Gay pride parade in Jerusalem, 2017. Credit: Olivier Fitoussi

A high risk of collision

When one talks about religious Zionists these days, there has to be a follow-up question: What kind of religious Zionists? To which rabbis do they listen, if at all? Do they uphold equality in general, and between the sexes in particular, and if so, within what limits? Are they in favor of women as spiritual leaders and leaders of prayer in synagogues, or women in military uniform? Will they accept declared lesbians and gay men into their communities as equal members? What is their attitude toward the Chief Rabbinate of Israel, or Jews who are not observant? To ultra-Orthodox Jews? And what about people from other religions, or Reform and Conservative Jews? How do they dress and appear in public and how would they define themselves relative to the growing menu of intra-Orthodox definitions? And finally, with which political party or religious politicians do they identify, if at all? Questions of identity, ideology and rabbinical law are splitting the religious Zionists lengthwise and breadthwise.

One of the major innovations is the fact that the religious status quo in terms of observing rabbinical law is being changed by people from within – from among the observant. We are seeing a change in approach to the absolute taboo on homosexuality; the prohibition on going to the Temple Mount because of its holiness; the prohibition against women serving in the army, which has been presented as a matter of rabbinical law, or against women fulfilling roles in the study hall or in the synagogue.

Oftentimes the leaders of change are not individuals who have agreed to this in a formal or traditional way – that is, they are not rabbis. Sometimes they are ordinary laymen and women familiar with the sacred texts and rabbinical law. The rabbi is no longer the sole bearer of the treasure house of Torah knowledge; in the framework of religious privatization, “Torah capital” is now to be found in abundance thanks to generations of graduates of upper yeshivas and midrashot, or seminaries, for women – and of course with a free and open approach to rabbinical literature on the internet. Now, even people who are not officially ordained as rabbis are insisting upon interpreting rabbinical law for themselves or to acting according to their conscience.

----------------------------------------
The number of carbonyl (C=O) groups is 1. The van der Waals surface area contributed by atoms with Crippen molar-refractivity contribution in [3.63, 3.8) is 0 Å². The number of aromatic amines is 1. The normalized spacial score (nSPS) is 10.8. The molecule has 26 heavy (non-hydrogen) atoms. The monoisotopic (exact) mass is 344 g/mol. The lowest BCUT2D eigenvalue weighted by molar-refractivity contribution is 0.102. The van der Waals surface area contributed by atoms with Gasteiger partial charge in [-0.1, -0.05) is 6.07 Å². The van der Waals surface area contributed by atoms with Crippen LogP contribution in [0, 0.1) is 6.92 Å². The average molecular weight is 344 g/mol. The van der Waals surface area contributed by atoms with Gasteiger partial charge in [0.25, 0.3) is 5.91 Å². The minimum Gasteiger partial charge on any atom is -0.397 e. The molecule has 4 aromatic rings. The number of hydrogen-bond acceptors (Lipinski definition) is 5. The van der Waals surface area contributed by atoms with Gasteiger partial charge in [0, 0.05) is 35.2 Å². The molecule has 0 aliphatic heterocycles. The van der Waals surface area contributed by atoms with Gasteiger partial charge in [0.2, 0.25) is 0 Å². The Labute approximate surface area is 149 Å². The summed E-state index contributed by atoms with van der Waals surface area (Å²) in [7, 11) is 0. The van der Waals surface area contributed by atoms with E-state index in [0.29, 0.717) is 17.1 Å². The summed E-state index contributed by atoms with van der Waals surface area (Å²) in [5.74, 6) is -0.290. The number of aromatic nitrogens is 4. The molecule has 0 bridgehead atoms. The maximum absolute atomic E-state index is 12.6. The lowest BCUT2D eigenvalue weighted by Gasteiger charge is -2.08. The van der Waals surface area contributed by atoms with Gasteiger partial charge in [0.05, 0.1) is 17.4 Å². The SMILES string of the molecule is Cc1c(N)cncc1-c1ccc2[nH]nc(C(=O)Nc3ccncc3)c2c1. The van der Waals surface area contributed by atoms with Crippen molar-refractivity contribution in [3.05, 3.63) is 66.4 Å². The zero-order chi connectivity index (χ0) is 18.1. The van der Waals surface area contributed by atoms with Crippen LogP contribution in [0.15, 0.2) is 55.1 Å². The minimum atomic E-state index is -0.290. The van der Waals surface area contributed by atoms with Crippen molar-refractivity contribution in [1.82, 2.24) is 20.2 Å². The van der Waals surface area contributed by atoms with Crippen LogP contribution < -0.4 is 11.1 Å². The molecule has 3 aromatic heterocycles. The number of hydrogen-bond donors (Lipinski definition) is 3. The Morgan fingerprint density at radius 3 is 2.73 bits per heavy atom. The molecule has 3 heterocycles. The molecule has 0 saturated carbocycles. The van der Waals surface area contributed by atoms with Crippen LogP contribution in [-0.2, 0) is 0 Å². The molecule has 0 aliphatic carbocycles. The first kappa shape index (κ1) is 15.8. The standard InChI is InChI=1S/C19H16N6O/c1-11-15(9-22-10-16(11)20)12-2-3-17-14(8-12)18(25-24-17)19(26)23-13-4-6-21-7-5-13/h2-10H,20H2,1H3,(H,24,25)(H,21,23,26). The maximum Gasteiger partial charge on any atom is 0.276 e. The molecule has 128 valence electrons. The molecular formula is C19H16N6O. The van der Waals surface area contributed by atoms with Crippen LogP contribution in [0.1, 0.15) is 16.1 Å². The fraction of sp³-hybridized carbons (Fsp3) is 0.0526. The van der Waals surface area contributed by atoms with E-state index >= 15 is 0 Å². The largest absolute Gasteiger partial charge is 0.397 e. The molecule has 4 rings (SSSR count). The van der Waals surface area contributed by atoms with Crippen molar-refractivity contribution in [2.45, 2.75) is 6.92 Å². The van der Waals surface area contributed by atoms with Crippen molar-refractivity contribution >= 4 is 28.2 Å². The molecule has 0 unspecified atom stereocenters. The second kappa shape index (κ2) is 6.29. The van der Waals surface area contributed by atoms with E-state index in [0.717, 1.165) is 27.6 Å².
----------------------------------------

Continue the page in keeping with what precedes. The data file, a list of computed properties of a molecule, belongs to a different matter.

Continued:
This is a significant change because Orthodox Judaism – since it inception and at its base – has aimed at serving as a wall against changes from the outside, against secularization and external movements. This change is undoubtedly influenced by what is happening in the outside world, but its agents are not secular or Reform Jews but rather Orthodox Jews committed to the Torah and observing the commandments. They see themselves subordinate to rabbinical rulings and the traditions of the Sages. This is a tremendous and revolutionary change. There are two divergent substreams of this movement, which give different answers to questions of identity. These are two kinds of conservatism – and both rely on arguments from rabbinical law to establish themselves.

This is the privatization generation for religious Zionism – chafing, variegating, splitting, conservative, open, sectional and non-sectional. It isn’t dividing into two main groups but rather into many camps: “light,” post-Orthodox, autonomous observant, Torah religious and Zionist ultra-Orthodox, state-oriented and non-state-oriented, traditional-religious, those unwilling to put themselves in any camp, liberals who are observant of every jot and tittle of all the strictures and liberals who are less so. And there are also just plain religious Zionists, without any subtitles. It’s difficult and in fact not really necessary to catalogue and frame it all. A person might identify with rival groups on different issues, sometimes sequentially and sometimes simultaneously.

Religious woman in an IDF uniform. Credit: David Bachar

Despite all the variety, two main types of religious Jews are on a collision course over a major clash: One group devotes its life to the Torah, and even when its members are engaged in everyday matters, they reserve separated spaces for themselves with people who are just like them; the other aspires to narrow the gender and sectoral gaps and the discrepancies between different parts of their religious souls and modern Israeliness.